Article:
28 March 2001
Address to East Timor Medal Presentation
Rt. Hon Helen Clark
During and since 1999 some 2,200 New Zealanders have given service in East Timor. That service has been given in both civilian and military roles.
Last year the government decided that this extraordinary contribution should be acknowledged by the award of a special medal. Mr Phillip O'Shea, our Herald of Arms, has designed a particularly striking medal to be awarded for this service.
In today's ceremony we are recognising a representative cross-section of those who have served in East Timor. Brigadier Martyn Dunne led the very first armed forces deployment. There are other representatives of each of the armed services, along with representatives of the Police, the Department of Customs, and the Department of Corrections; and Dr Andrew Ladley, a civilian legal adviser who courageously stayed on in Timor after the referendum in 1999.
For a small country we have made a very big contribution to the reconstruction of East Timor. New Zealand troops were among the first peacekeepers to go into East Timor on 20 September 1999.
The fact that we responded early, and we have carried on there in both military and civilian capacities, demonstrates our strong commitment to seeing East Timor get the best possible start as an independent nation. It also shows our ongoing strong support for the United Nations as the primary guarantor of international security.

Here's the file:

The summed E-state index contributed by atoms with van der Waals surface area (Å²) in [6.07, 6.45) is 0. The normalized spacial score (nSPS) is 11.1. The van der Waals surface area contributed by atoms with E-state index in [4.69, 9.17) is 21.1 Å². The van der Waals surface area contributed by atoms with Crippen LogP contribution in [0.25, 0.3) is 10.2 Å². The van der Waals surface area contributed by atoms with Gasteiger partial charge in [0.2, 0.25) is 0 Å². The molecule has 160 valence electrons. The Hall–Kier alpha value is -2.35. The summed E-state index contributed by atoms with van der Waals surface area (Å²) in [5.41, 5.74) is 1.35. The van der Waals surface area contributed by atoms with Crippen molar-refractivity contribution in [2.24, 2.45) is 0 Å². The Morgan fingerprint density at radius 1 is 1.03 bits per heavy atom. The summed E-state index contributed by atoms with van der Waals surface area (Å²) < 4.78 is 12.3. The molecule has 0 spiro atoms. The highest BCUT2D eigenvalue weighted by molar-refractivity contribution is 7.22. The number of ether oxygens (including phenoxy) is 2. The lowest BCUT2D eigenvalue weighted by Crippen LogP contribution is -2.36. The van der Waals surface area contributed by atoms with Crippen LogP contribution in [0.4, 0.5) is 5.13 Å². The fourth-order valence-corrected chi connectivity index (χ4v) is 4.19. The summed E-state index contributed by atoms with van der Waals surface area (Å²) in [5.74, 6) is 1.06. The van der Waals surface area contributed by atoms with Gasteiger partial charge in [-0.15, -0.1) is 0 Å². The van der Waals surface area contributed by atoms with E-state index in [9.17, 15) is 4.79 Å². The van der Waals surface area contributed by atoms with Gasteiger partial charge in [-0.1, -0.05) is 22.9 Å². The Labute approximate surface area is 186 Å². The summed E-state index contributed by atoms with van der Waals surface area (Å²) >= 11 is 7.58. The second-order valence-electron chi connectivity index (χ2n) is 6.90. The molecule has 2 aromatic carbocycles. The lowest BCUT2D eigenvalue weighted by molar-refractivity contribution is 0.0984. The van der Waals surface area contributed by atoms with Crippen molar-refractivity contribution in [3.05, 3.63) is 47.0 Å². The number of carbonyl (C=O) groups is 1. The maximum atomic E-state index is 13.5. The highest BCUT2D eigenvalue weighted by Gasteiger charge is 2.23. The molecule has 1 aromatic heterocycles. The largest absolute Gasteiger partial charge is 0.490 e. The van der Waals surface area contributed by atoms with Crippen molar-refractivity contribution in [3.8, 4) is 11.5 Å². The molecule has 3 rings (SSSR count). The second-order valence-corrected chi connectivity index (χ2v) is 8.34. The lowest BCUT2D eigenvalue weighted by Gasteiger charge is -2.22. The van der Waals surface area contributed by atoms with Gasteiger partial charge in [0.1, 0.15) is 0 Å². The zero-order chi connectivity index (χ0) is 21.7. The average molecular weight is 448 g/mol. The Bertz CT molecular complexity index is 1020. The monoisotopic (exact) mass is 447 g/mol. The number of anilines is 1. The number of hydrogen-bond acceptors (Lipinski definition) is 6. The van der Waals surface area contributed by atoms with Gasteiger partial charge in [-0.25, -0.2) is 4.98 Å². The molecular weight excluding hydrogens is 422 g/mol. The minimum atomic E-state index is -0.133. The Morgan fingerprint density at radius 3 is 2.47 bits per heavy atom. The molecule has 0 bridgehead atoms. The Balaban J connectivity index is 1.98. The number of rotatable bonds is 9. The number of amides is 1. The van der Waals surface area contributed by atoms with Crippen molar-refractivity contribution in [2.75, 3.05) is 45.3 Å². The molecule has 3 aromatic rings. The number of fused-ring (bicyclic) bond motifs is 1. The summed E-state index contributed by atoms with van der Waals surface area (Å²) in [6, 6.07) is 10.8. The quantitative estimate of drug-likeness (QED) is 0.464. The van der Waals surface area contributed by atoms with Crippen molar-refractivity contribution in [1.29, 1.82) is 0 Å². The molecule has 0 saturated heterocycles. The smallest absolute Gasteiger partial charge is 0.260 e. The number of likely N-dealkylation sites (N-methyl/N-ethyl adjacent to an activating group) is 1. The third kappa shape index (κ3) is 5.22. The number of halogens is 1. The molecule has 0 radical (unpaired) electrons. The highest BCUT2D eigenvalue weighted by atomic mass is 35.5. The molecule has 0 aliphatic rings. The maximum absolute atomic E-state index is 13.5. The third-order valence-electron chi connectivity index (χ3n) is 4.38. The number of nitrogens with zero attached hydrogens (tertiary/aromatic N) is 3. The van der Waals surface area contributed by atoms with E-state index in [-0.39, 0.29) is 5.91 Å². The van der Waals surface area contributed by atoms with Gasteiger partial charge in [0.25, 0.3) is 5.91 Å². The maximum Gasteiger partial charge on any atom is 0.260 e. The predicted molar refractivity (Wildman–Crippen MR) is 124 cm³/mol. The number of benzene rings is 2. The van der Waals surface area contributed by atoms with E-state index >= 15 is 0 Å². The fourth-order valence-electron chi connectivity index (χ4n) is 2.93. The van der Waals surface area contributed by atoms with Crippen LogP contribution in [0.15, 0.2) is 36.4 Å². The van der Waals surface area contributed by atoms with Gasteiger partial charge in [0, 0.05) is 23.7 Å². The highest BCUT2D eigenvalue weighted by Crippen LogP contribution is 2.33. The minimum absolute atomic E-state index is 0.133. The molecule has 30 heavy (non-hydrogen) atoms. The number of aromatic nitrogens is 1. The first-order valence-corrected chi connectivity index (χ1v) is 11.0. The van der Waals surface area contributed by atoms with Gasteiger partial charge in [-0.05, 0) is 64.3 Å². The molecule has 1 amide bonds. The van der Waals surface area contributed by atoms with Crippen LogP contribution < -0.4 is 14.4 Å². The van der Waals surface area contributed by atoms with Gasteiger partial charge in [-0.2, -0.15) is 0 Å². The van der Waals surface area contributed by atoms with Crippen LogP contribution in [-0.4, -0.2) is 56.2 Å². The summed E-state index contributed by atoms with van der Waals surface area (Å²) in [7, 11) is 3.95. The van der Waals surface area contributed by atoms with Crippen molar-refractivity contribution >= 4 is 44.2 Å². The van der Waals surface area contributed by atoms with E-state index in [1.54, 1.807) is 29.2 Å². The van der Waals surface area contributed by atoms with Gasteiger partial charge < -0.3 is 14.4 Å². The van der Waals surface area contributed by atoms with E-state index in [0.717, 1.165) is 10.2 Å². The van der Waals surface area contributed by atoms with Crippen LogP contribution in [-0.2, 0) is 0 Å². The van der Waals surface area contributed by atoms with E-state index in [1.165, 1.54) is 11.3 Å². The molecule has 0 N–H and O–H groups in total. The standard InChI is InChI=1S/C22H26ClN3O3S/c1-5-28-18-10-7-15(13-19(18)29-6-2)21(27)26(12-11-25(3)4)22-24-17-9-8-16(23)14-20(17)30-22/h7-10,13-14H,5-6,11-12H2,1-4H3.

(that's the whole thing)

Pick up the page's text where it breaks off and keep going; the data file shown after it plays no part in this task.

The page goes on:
Our military contribution peaked at over 1,000 service men and women when sea and air support was required as well as army. Today there are 670 New Zealanders stationed in Timor.
As I mentioned in Parliament earlier today, around fifty per cent of the New Zealand Army is either in Timor, recovering from Timor, or preparing to go to Timor at any one time. The Australians have only fifteen per cent engaged in that way, which reflects how substantially larger their army is. Our proportional contribution is extraordinary.
Our contribution sadly has not been without cost. It is appropriate to remember today the four servicemen who died in East Timor.
New Zealand has benefited from the experience our forces have gained as they work alongside those of other nations. We have had Fijian, Irish, and Nepalese soldiers working with us, and in another month or so, Singaporeans will join our troops. There has also been the closest possible co-operation with Australians in the sector we are both working in.
I hope that everyone receiving a medal today will share a tremendous sense of achievement at having been involved in the amazing story which is East Timorese independence. You have made a difference, and you have done something very worthwhile.
What should be noted is the readiness of New Zealanders to leave their jobs and fly off into a hot, dangerous place. That underlines the priority that human rights and support for self-determination has in New Zealanders' hearts and actions.
I believe that New Zealand's reputation in East Timor has been second to none. That reputation is built on the contribution which so many New Zealanders like the eight here today have made. You have all done us proud. We truly thank you for that and congratulate each of the recipients.
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